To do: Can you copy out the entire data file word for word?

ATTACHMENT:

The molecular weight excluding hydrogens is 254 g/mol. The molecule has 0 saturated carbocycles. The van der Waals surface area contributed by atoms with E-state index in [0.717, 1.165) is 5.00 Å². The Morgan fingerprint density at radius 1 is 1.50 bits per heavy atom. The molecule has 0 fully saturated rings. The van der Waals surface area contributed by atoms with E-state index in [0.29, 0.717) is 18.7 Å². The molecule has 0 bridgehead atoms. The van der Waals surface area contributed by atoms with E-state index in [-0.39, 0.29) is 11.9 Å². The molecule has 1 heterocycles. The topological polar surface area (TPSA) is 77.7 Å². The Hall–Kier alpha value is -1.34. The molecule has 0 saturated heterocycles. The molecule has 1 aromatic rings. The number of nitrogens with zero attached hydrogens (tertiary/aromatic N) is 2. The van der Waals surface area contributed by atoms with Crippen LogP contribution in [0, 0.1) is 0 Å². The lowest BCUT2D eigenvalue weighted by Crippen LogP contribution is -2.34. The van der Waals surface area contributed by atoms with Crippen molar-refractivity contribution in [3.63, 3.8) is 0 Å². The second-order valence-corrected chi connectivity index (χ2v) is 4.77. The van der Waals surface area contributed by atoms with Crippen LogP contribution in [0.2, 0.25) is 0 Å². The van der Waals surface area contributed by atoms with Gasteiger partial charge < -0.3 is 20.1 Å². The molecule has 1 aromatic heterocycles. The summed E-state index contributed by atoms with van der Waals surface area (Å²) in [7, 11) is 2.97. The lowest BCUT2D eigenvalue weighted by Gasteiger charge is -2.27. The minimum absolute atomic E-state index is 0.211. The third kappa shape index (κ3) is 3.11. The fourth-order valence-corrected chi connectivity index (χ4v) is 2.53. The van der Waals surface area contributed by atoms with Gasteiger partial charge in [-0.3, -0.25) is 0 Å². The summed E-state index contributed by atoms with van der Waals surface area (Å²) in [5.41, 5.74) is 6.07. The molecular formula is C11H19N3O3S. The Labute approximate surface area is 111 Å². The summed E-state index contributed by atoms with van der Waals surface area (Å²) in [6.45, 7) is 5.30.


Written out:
The molecular weight excluding hydrogens is 254 g/mol. The molecule has 0 saturated carbocycles. The van der Waals surface area contributed by atoms with E-state index in [0.717, 1.165) is 5.00 Å². The Morgan fingerprint density at radius 1 is 1.50 bits per heavy atom. The molecule has 0 fully saturated rings. The van der Waals surface area contributed by atoms with E-state index in [0.29, 0.717) is 18.7 Å². The molecule has 0 bridgehead atoms. The van der Waals surface area contributed by atoms with E-state index in [-0.39, 0.29) is 11.9 Å². The molecule has 1 heterocycles. The topological polar surface area (TPSA) is 77.7 Å². The Hall–Kier alpha value is -1.34. The molecule has 0 saturated heterocycles. The molecule has 1 aromatic rings. The number of nitrogens with zero attached hydrogens (tertiary/aromatic N) is 2. The van der Waals surface area contributed by atoms with Crippen LogP contribution in [0, 0.1) is 0 Å². The lowest BCUT2D eigenvalue weighted by Crippen LogP contribution is -2.34. The van der Waals surface area contributed by atoms with Crippen molar-refractivity contribution in [3.63, 3.8) is 0 Å². The second-order valence-corrected chi connectivity index (χ2v) is 4.77. The van der Waals surface area contributed by atoms with Crippen LogP contribution in [0.2, 0.25) is 0 Å². The van der Waals surface area contributed by atoms with Gasteiger partial charge < -0.3 is 20.1 Å². The molecule has 1 aromatic heterocycles. The summed E-state index contributed by atoms with van der Waals surface area (Å²) in [7, 11) is 2.97. The lowest BCUT2D eigenvalue weighted by Gasteiger charge is -2.27. The minimum absolute atomic E-state index is 0.211. The third kappa shape index (κ3) is 3.11. The fourth-order valence-corrected chi connectivity index (χ4v) is 2.53. The van der Waals surface area contributed by atoms with Gasteiger partial charge in [-0.3, -0.25) is 0 Å². The summed E-state index contributed by atoms with van der Waals surface area (Å²) in [5.41, 5.74) is 6.07. The molecular formula is C11H19N3O3S. The Labute approximate surface area is 111 Å². The summed E-state index contributed by atoms with van der Waals surface area (Å²) in [6.45, 7) is 5.30.